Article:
December 6, 2017 10:37:47 AM
Columbus saved by Forrest
Columbus and The Dispatch are fortunate to have Rufus Ward as historian and columnist. His piece for Dec. 3 is packed full of useful information about the importance of Columbus during the Civil War.
However, I disagree with him about Grant saving Columbus. The article stopped too soon in October 1863. It was 1864, the worst year of the war, when Columbus was in real danger.
In February 1864, Union generals Sherman and Smith advanced from Jackson and Memphis respectively, moving to join forces in Meridian. Smith was able to burn his way down the line of the Mobile & Ohio Railroad through Okolona.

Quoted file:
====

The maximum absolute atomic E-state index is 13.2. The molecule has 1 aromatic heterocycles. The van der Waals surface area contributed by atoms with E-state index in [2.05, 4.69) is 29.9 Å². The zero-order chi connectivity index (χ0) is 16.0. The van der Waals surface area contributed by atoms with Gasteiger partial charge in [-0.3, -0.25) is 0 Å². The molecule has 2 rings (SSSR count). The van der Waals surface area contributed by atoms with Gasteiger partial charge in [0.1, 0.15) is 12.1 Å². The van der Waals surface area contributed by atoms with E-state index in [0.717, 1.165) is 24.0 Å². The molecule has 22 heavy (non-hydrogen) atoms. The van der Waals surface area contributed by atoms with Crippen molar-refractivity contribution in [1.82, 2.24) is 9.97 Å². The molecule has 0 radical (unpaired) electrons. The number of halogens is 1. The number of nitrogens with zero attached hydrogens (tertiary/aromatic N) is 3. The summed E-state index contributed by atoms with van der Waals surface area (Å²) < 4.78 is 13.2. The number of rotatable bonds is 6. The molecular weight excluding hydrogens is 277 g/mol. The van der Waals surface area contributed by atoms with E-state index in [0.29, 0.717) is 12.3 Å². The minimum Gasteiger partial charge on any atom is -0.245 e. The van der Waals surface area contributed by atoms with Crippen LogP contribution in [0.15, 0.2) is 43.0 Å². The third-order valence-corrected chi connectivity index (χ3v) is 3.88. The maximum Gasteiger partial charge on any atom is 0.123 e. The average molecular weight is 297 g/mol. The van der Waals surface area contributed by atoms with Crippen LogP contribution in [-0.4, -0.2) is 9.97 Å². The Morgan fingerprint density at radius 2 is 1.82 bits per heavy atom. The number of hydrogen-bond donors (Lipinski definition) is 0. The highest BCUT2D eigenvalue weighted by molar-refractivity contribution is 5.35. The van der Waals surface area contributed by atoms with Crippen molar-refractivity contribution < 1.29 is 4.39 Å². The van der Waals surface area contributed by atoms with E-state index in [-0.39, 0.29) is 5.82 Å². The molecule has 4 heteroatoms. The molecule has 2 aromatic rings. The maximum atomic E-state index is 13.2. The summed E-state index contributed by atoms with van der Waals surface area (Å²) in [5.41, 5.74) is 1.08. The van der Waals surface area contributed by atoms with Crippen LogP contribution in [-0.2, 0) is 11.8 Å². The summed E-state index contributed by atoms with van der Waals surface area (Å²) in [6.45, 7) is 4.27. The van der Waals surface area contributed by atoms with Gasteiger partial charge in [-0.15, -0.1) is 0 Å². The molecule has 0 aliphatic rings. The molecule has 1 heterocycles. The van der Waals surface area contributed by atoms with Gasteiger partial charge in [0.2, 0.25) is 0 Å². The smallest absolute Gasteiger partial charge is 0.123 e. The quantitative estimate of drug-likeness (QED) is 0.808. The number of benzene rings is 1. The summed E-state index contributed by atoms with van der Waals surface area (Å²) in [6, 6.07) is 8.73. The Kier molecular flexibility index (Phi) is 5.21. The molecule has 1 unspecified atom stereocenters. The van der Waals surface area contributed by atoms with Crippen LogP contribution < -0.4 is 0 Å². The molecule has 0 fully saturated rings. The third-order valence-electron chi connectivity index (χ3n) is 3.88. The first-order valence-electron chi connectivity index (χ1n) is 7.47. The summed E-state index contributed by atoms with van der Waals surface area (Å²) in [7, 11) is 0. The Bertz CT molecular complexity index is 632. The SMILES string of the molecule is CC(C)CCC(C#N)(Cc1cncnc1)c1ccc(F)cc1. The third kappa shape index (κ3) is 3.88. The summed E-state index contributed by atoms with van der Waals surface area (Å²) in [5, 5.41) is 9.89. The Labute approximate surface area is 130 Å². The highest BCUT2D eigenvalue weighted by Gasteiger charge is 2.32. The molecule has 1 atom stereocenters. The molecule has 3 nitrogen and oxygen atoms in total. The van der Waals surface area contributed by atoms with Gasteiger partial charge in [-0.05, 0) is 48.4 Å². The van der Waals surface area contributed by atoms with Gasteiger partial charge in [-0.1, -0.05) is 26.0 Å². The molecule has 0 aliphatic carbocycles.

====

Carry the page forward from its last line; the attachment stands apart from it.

He had discretionary orders to attack Columbus if he chose to do so. Accordingly, he sent a portion of his force under Col. Benjamin Grierson to Aberdeen to cross the river and come south for Columbus. But when Smith learned Confederates under Gen. Forrest were nearing West Point, he hurriedly countermanded his order, just before Grierson headed south. The battles of Ellis Bridge and Okolona followed, driving Smith back to Memphis.
It was Forrest's approach that saved Columbus. From what? The record shows that in 1864, Union forces brought total ruin to places less important than Columbus.
Grant, at the time, was preparing to become Commander-in-Chief of all Union forces, on March 2, 1864, eight days after the Battle of Okolona.
Brandon H. Beck
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